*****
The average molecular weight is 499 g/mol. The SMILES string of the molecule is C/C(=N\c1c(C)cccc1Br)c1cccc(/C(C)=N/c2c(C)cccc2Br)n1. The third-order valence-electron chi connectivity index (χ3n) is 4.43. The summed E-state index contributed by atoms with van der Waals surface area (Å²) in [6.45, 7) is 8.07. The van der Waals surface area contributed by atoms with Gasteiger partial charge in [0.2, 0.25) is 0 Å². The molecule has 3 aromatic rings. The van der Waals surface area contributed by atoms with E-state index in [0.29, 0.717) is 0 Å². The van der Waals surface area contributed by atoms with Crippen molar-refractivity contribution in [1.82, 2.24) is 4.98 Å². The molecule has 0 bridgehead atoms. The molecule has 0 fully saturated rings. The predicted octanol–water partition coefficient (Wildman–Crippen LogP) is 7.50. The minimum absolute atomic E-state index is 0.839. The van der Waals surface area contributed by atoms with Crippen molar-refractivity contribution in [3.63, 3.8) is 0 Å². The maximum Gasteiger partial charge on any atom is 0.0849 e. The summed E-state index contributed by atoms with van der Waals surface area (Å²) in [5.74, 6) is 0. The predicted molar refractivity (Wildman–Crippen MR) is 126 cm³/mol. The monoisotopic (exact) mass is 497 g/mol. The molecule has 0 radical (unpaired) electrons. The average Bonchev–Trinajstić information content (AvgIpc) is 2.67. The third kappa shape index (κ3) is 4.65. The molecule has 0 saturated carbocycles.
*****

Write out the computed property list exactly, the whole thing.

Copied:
The average molecular weight is 499 g/mol. The SMILES string of the molecule is C/C(=N\c1c(C)cccc1Br)c1cccc(/C(C)=N/c2c(C)cccc2Br)n1. The third-order valence-electron chi connectivity index (χ3n) is 4.43. The summed E-state index contributed by atoms with van der Waals surface area (Å²) in [6.45, 7) is 8.07. The van der Waals surface area contributed by atoms with Gasteiger partial charge in [0.2, 0.25) is 0 Å². The molecule has 3 aromatic rings. The van der Waals surface area contributed by atoms with E-state index in [0.29, 0.717) is 0 Å². The van der Waals surface area contributed by atoms with Crippen molar-refractivity contribution in [1.82, 2.24) is 4.98 Å². The molecule has 0 bridgehead atoms. The molecule has 0 fully saturated rings. The predicted octanol–water partition coefficient (Wildman–Crippen LogP) is 7.50. The minimum absolute atomic E-state index is 0.839. The van der Waals surface area contributed by atoms with Crippen molar-refractivity contribution in [3.63, 3.8) is 0 Å². The maximum Gasteiger partial charge on any atom is 0.0849 e. The summed E-state index contributed by atoms with van der Waals surface area (Å²) in [5.74, 6) is 0. The predicted molar refractivity (Wildman–Crippen MR) is 126 cm³/mol. The monoisotopic (exact) mass is 497 g/mol. The molecule has 0 radical (unpaired) electrons. The average Bonchev–Trinajstić information content (AvgIpc) is 2.67. The third kappa shape index (κ3) is 4.65. The molecule has 0 saturated carbocycles.